Discovery/Status updates/2018-10-22

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This is the weekly update for the week starting 2018-10-22

Discussions[edit]

Search[edit]

  • Mathew and Gehel worked on refactoring the WDQS updater while also increasing the restart interval of the WDQS updater
  • There were some known issues that the Search team helped in fixing where the Elasticsearch puppet config changes broke puppet in various instances
  • Erik fixed an issue where the sister search / cross language search interaction with multi-datacenter was a bit off
  • The team worked on getting Debian Stretch off of Ubuntu Trusty for all instances of the search project, as well as various other updates needed to get ElasticSearch ready for version 6: T206468, T206469, T206472, T206470, as well as investigating just how many number of servers we really need in the ElasticSearch cluster.
  • Gehel and Mathew also worked on modifing scap::target to define sudo rules for multiple services
  • Erik fixed a failure where cirrusSearchIncomingLinkCount was getting a 'read timeout is reached' issue from title::getFirstRevision
  • Erik finished up work to add autocomplete evaluation via MRR to relforge

Other Noteworthy Stuff[edit]

  • Oct 18-21 Trey went to WikiConferenceNA 2018. [1] Some highlights:
    • He was interviewed [2] for the Wikijabber podcast. [3]
    • He gave a lightning talk on homoglyphs. Slides are available online. [4]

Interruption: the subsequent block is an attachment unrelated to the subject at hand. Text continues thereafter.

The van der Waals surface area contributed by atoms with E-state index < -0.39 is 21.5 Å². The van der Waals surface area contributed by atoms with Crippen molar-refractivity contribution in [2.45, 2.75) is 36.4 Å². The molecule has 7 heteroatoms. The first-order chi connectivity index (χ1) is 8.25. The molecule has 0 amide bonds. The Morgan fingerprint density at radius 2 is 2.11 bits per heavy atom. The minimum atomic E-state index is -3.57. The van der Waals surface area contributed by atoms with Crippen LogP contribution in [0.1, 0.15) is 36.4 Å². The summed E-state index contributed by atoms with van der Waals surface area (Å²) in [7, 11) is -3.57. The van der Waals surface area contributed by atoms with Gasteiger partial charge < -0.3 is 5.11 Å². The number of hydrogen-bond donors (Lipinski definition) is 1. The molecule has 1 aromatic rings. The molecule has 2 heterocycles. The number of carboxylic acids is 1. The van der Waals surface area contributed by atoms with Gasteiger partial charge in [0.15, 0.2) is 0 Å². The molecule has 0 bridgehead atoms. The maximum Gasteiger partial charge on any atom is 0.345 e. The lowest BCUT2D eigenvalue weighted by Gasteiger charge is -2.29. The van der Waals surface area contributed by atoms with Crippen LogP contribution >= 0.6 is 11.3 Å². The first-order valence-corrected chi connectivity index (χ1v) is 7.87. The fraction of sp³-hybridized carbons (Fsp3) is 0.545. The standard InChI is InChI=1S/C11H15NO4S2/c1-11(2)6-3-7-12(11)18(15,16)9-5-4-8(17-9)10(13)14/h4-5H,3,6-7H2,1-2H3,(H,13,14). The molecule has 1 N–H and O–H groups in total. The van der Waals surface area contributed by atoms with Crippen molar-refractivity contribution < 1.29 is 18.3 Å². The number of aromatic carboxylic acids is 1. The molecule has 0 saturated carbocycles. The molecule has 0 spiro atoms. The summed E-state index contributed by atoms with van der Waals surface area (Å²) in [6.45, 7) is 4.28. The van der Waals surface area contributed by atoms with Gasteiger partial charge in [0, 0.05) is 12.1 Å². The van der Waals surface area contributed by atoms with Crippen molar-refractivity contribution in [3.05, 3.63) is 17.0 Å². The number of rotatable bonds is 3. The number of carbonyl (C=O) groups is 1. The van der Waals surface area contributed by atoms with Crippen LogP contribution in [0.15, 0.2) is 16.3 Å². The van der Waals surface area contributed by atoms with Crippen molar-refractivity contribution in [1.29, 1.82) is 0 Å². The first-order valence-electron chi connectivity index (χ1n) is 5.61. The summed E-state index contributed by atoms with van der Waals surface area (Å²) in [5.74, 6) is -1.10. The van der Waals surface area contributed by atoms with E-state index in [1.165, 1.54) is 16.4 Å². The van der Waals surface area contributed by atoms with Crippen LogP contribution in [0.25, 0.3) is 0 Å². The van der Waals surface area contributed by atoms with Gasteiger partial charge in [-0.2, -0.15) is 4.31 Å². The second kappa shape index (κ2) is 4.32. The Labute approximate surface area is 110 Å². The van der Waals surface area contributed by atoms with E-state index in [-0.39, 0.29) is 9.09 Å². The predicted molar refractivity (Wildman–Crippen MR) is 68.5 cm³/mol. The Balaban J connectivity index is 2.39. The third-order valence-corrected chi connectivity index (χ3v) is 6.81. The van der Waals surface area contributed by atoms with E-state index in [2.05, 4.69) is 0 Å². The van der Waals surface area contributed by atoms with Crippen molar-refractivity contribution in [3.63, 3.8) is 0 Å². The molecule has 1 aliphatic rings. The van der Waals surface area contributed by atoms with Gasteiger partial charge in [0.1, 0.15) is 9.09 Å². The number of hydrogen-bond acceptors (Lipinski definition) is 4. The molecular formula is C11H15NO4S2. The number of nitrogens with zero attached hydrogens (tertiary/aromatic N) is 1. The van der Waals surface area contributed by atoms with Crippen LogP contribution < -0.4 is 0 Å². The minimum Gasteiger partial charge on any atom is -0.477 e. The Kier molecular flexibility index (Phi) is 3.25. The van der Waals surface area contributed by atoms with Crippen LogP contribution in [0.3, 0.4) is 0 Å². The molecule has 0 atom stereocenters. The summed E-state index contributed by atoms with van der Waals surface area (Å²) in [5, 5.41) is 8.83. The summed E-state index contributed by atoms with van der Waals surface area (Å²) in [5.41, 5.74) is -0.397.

• You can see the full conference schedule online [5] and find the slides for many of the presentations on Commons. [6]
    • More detailed write up on MediaWiki. [7]

Did you know?[edit]

  • Homoglyphs [8] are characters in different writing systems that look very similar or, in some fonts, even identical to each other. For example A/Α/А or M/Μ/М in Latin, Greek, and Cyrillic, respectively. Homoglyphs can be very hard to detect when reading, but they interfere with search because “Мoscow” and “Moscow” are completely different words from the point of view of search. The former starts with a Cyrillic M (as does Moscow’s name in Russian, “Москва”). There are often a few dozen examples of the mixed-script “Мoscow” [9] on English Wikipedia at any given time. (Trey cleans them up from time to time as a hobby, and hopes to create a plugin for Elasticsearch to automatically make them visible to search.)

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